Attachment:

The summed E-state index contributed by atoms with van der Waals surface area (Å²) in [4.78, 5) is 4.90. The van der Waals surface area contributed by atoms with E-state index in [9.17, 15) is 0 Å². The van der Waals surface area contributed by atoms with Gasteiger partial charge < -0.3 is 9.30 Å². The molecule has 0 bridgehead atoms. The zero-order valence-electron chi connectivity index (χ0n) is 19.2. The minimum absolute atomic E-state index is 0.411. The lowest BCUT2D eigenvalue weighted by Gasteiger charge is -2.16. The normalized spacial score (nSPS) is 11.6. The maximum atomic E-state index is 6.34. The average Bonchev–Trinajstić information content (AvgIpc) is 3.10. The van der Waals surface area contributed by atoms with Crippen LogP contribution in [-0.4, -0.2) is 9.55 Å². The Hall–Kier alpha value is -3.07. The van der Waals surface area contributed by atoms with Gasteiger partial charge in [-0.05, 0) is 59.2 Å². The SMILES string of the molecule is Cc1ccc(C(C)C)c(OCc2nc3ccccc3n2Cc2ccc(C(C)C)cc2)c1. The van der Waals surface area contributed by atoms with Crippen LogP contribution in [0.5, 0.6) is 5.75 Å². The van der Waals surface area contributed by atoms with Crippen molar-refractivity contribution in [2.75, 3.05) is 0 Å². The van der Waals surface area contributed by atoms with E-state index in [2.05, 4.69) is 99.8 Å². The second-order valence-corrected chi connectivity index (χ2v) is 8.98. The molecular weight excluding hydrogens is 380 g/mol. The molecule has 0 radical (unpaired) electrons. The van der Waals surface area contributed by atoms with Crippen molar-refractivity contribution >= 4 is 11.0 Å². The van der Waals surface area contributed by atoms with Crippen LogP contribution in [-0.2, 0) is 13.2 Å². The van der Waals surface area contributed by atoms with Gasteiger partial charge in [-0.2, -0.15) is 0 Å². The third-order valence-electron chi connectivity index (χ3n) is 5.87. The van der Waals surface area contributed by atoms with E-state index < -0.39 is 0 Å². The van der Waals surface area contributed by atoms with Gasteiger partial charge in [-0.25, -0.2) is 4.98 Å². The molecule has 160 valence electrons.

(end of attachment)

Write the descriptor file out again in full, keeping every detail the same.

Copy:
The summed E-state index contributed by atoms with van der Waals surface area (Å²) in [4.78, 5) is 4.90. The van der Waals surface area contributed by atoms with E-state index in [9.17, 15) is 0 Å². The van der Waals surface area contributed by atoms with Gasteiger partial charge < -0.3 is 9.30 Å². The molecule has 0 bridgehead atoms. The zero-order valence-electron chi connectivity index (χ0n) is 19.2. The minimum absolute atomic E-state index is 0.411. The lowest BCUT2D eigenvalue weighted by Gasteiger charge is -2.16. The normalized spacial score (nSPS) is 11.6. The maximum atomic E-state index is 6.34. The average Bonchev–Trinajstić information content (AvgIpc) is 3.10. The van der Waals surface area contributed by atoms with Crippen LogP contribution in [-0.4, -0.2) is 9.55 Å². The Hall–Kier alpha value is -3.07. The van der Waals surface area contributed by atoms with Gasteiger partial charge in [-0.05, 0) is 59.2 Å². The SMILES string of the molecule is Cc1ccc(C(C)C)c(OCc2nc3ccccc3n2Cc2ccc(C(C)C)cc2)c1. The van der Waals surface area contributed by atoms with Crippen LogP contribution in [0.5, 0.6) is 5.75 Å². The van der Waals surface area contributed by atoms with Crippen molar-refractivity contribution in [2.75, 3.05) is 0 Å². The van der Waals surface area contributed by atoms with E-state index in [2.05, 4.69) is 99.8 Å². The second-order valence-corrected chi connectivity index (χ2v) is 8.98. The molecular weight excluding hydrogens is 380 g/mol. The molecule has 0 radical (unpaired) electrons. The van der Waals surface area contributed by atoms with Crippen molar-refractivity contribution >= 4 is 11.0 Å². The van der Waals surface area contributed by atoms with Crippen LogP contribution in [-0.2, 0) is 13.2 Å². The van der Waals surface area contributed by atoms with Gasteiger partial charge in [-0.2, -0.15) is 0 Å². The third-order valence-electron chi connectivity index (χ3n) is 5.87. The van der Waals surface area contributed by atoms with E-state index < -0.39 is 0 Å². The van der Waals surface area contributed by atoms with Gasteiger partial charge in [-0.25, -0.2) is 4.98 Å². The molecule has 160 valence electrons.